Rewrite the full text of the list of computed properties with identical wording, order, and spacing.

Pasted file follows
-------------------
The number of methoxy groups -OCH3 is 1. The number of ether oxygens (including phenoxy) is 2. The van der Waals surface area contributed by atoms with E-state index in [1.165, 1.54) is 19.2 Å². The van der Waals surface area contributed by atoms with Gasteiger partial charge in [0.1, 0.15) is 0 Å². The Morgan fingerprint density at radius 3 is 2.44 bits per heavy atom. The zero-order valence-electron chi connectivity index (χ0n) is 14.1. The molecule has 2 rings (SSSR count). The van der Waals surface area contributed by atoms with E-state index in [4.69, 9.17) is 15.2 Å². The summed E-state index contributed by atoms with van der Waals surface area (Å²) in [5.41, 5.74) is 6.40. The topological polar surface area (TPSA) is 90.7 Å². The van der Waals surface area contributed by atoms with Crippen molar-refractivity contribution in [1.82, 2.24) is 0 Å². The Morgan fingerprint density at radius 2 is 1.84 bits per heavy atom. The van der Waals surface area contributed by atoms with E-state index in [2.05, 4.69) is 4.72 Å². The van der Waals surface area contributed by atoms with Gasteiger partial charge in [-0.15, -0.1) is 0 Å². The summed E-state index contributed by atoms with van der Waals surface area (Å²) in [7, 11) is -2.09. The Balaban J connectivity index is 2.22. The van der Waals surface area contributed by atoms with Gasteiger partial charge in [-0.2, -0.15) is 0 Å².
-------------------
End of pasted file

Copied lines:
The number of methoxy groups -OCH3 is 1. The number of ether oxygens (including phenoxy) is 2. The van der Waals surface area contributed by atoms with E-state index in [1.165, 1.54) is 19.2 Å². The van der Waals surface area contributed by atoms with Gasteiger partial charge in [0.1, 0.15) is 0 Å². The Morgan fingerprint density at radius 3 is 2.44 bits per heavy atom. The zero-order valence-electron chi connectivity index (χ0n) is 14.1. The molecule has 2 rings (SSSR count). The van der Waals surface area contributed by atoms with E-state index in [4.69, 9.17) is 15.2 Å². The summed E-state index contributed by atoms with van der Waals surface area (Å²) in [5.41, 5.74) is 6.40. The topological polar surface area (TPSA) is 90.7 Å². The van der Waals surface area contributed by atoms with Crippen molar-refractivity contribution in [1.82, 2.24) is 0 Å². The Morgan fingerprint density at radius 2 is 1.84 bits per heavy atom. The van der Waals surface area contributed by atoms with E-state index in [2.05, 4.69) is 4.72 Å². The van der Waals surface area contributed by atoms with Gasteiger partial charge in [-0.15, -0.1) is 0 Å². The summed E-state index contributed by atoms with van der Waals surface area (Å²) in [7, 11) is -2.09. The Balaban J connectivity index is 2.22. The van der Waals surface area contributed by atoms with Gasteiger partial charge in [-0.2, -0.15) is 0 Å².